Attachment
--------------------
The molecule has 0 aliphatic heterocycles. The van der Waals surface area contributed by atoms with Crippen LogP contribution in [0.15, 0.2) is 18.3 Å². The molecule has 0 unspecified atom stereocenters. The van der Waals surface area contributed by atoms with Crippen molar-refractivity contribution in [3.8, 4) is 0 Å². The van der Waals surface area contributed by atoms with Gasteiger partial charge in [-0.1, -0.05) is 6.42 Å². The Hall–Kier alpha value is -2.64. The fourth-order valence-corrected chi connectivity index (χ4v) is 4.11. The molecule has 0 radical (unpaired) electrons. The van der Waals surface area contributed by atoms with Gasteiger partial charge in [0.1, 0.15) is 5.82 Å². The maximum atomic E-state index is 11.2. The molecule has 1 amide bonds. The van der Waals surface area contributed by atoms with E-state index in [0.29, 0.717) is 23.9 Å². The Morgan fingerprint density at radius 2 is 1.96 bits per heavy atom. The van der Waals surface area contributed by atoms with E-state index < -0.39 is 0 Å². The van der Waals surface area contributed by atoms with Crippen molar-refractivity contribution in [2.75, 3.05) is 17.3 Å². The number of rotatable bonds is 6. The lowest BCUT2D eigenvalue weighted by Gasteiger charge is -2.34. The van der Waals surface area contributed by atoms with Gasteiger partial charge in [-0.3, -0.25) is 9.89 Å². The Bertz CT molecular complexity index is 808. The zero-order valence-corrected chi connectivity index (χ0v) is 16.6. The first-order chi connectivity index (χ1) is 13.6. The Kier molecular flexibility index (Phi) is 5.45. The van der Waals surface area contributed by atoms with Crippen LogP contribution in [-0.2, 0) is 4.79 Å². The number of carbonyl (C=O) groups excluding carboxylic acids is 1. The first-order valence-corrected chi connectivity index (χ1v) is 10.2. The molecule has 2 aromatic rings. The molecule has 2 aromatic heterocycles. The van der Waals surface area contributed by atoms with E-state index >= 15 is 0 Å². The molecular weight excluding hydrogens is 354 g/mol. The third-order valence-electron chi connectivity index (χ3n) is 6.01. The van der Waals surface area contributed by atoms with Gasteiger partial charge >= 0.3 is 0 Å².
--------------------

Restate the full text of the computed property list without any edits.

The molecule has 0 aliphatic heterocycles. The van der Waals surface area contributed by atoms with Crippen LogP contribution in [0.15, 0.2) is 18.3 Å². The molecule has 0 unspecified atom stereocenters. The van der Waals surface area contributed by atoms with Crippen molar-refractivity contribution in [3.8, 4) is 0 Å². The van der Waals surface area contributed by atoms with Gasteiger partial charge in [-0.1, -0.05) is 6.42 Å². The Hall–Kier alpha value is -2.64. The fourth-order valence-corrected chi connectivity index (χ4v) is 4.11. The molecule has 0 radical (unpaired) electrons. The van der Waals surface area contributed by atoms with Gasteiger partial charge in [0.1, 0.15) is 5.82 Å². The maximum atomic E-state index is 11.2. The molecule has 1 amide bonds. The van der Waals surface area contributed by atoms with E-state index in [0.29, 0.717) is 23.9 Å². The Morgan fingerprint density at radius 2 is 1.96 bits per heavy atom. The van der Waals surface area contributed by atoms with E-state index < -0.39 is 0 Å². The van der Waals surface area contributed by atoms with Crippen molar-refractivity contribution in [2.75, 3.05) is 17.3 Å². The number of rotatable bonds is 6. The lowest BCUT2D eigenvalue weighted by Gasteiger charge is -2.34. The van der Waals surface area contributed by atoms with Gasteiger partial charge in [-0.3, -0.25) is 9.89 Å². The Bertz CT molecular complexity index is 808. The zero-order valence-corrected chi connectivity index (χ0v) is 16.6. The first-order chi connectivity index (χ1) is 13.6. The Kier molecular flexibility index (Phi) is 5.45. The van der Waals surface area contributed by atoms with Crippen LogP contribution in [-0.2, 0) is 4.79 Å². The number of carbonyl (C=O) groups excluding carboxylic acids is 1. The first-order valence-corrected chi connectivity index (χ1v) is 10.2. The molecule has 2 aromatic rings. The molecule has 2 aromatic heterocycles. The van der Waals surface area contributed by atoms with E-state index >= 15 is 0 Å². The molecular weight excluding hydrogens is 354 g/mol. The third-order valence-electron chi connectivity index (χ3n) is 6.01. The van der Waals surface area contributed by atoms with Gasteiger partial charge >= 0.3 is 0 Å².